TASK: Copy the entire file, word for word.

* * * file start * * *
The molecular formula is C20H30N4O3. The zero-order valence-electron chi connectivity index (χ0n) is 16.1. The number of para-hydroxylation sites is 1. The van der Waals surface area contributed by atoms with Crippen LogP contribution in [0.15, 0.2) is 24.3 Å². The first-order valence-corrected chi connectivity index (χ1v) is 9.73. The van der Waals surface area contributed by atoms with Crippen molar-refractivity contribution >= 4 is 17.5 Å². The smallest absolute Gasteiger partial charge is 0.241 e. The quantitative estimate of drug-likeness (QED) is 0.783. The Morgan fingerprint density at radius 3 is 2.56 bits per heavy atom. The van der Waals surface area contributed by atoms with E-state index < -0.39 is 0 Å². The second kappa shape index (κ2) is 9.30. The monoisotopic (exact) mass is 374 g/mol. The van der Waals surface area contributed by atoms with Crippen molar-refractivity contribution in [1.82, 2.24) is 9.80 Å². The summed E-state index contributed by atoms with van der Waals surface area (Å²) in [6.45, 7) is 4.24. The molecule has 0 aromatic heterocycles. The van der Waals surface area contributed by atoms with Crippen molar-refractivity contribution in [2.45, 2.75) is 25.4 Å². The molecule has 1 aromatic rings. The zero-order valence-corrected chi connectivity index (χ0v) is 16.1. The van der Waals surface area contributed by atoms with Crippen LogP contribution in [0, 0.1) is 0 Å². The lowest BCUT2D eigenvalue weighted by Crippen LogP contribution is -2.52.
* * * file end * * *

The molecular formula is C20H30N4O3. The zero-order valence-electron chi connectivity index (χ0n) is 16.1. The number of para-hydroxylation sites is 1. The van der Waals surface area contributed by atoms with Crippen LogP contribution in [0.15, 0.2) is 24.3 Å². The first-order valence-corrected chi connectivity index (χ1v) is 9.73. The van der Waals surface area contributed by atoms with Crippen molar-refractivity contribution >= 4 is 17.5 Å². The smallest absolute Gasteiger partial charge is 0.241 e. The quantitative estimate of drug-likeness (QED) is 0.783. The Morgan fingerprint density at radius 3 is 2.56 bits per heavy atom. The van der Waals surface area contributed by atoms with E-state index < -0.39 is 0 Å². The second kappa shape index (κ2) is 9.30. The monoisotopic (exact) mass is 374 g/mol. The van der Waals surface area contributed by atoms with Crippen molar-refractivity contribution in [1.82, 2.24) is 9.80 Å². The summed E-state index contributed by atoms with van der Waals surface area (Å²) in [6.45, 7) is 4.24. The molecule has 0 aromatic heterocycles. The van der Waals surface area contributed by atoms with Crippen molar-refractivity contribution in [2.45, 2.75) is 25.4 Å². The molecule has 1 aromatic rings. The zero-order valence-corrected chi connectivity index (χ0v) is 16.1. The van der Waals surface area contributed by atoms with Crippen LogP contribution in [0, 0.1) is 0 Å². The lowest BCUT2D eigenvalue weighted by Crippen LogP contribution is -2.52.